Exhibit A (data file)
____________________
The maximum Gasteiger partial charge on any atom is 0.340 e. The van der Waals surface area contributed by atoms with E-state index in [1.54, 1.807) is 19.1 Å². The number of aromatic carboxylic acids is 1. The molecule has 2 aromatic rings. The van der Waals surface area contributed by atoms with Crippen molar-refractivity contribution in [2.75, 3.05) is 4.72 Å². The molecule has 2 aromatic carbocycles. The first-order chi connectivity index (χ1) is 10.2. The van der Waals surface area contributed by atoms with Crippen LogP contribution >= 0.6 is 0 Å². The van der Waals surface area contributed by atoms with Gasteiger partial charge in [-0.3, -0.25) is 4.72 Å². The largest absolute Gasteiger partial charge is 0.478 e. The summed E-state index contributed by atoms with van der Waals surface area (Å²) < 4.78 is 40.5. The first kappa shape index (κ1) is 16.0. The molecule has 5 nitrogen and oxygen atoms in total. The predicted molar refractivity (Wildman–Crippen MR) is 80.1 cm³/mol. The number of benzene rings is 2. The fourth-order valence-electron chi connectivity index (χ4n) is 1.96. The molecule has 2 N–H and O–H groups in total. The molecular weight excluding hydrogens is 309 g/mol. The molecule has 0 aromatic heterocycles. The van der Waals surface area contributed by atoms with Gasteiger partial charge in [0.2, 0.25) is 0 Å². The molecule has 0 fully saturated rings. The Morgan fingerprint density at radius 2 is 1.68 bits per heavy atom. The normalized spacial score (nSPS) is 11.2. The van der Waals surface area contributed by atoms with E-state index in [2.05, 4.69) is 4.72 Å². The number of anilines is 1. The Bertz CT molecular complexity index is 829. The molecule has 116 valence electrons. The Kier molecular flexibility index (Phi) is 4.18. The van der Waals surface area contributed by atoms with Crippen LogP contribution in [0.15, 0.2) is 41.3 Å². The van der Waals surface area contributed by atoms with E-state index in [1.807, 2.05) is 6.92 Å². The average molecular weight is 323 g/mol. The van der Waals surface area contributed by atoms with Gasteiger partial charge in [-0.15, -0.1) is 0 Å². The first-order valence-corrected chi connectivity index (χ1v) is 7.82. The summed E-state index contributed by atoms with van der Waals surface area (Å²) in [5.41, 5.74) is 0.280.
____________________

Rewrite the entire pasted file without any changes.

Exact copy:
The maximum Gasteiger partial charge on any atom is 0.340 e. The van der Waals surface area contributed by atoms with E-state index in [1.54, 1.807) is 19.1 Å². The number of aromatic carboxylic acids is 1. The molecule has 2 aromatic rings. The van der Waals surface area contributed by atoms with Crippen molar-refractivity contribution in [2.75, 3.05) is 4.72 Å². The molecule has 2 aromatic carbocycles. The first-order chi connectivity index (χ1) is 10.2. The van der Waals surface area contributed by atoms with Crippen LogP contribution >= 0.6 is 0 Å². The van der Waals surface area contributed by atoms with Gasteiger partial charge in [-0.3, -0.25) is 4.72 Å². The largest absolute Gasteiger partial charge is 0.478 e. The summed E-state index contributed by atoms with van der Waals surface area (Å²) < 4.78 is 40.5. The first kappa shape index (κ1) is 16.0. The molecule has 5 nitrogen and oxygen atoms in total. The predicted molar refractivity (Wildman–Crippen MR) is 80.1 cm³/mol. The number of benzene rings is 2. The fourth-order valence-electron chi connectivity index (χ4n) is 1.96. The molecule has 2 N–H and O–H groups in total. The molecular weight excluding hydrogens is 309 g/mol. The molecule has 0 aromatic heterocycles. The van der Waals surface area contributed by atoms with Gasteiger partial charge in [0.2, 0.25) is 0 Å². The molecule has 0 fully saturated rings. The Morgan fingerprint density at radius 2 is 1.68 bits per heavy atom. The normalized spacial score (nSPS) is 11.2. The van der Waals surface area contributed by atoms with E-state index in [2.05, 4.69) is 4.72 Å². The number of anilines is 1. The Bertz CT molecular complexity index is 829. The molecule has 116 valence electrons. The Kier molecular flexibility index (Phi) is 4.18. The van der Waals surface area contributed by atoms with Crippen LogP contribution in [0.15, 0.2) is 41.3 Å². The van der Waals surface area contributed by atoms with E-state index in [1.807, 2.05) is 6.92 Å². The average molecular weight is 323 g/mol. The van der Waals surface area contributed by atoms with Gasteiger partial charge in [-0.15, -0.1) is 0 Å². The first-order valence-corrected chi connectivity index (χ1v) is 7.82. The summed E-state index contributed by atoms with van der Waals surface area (Å²) in [5.41, 5.74) is 0.280.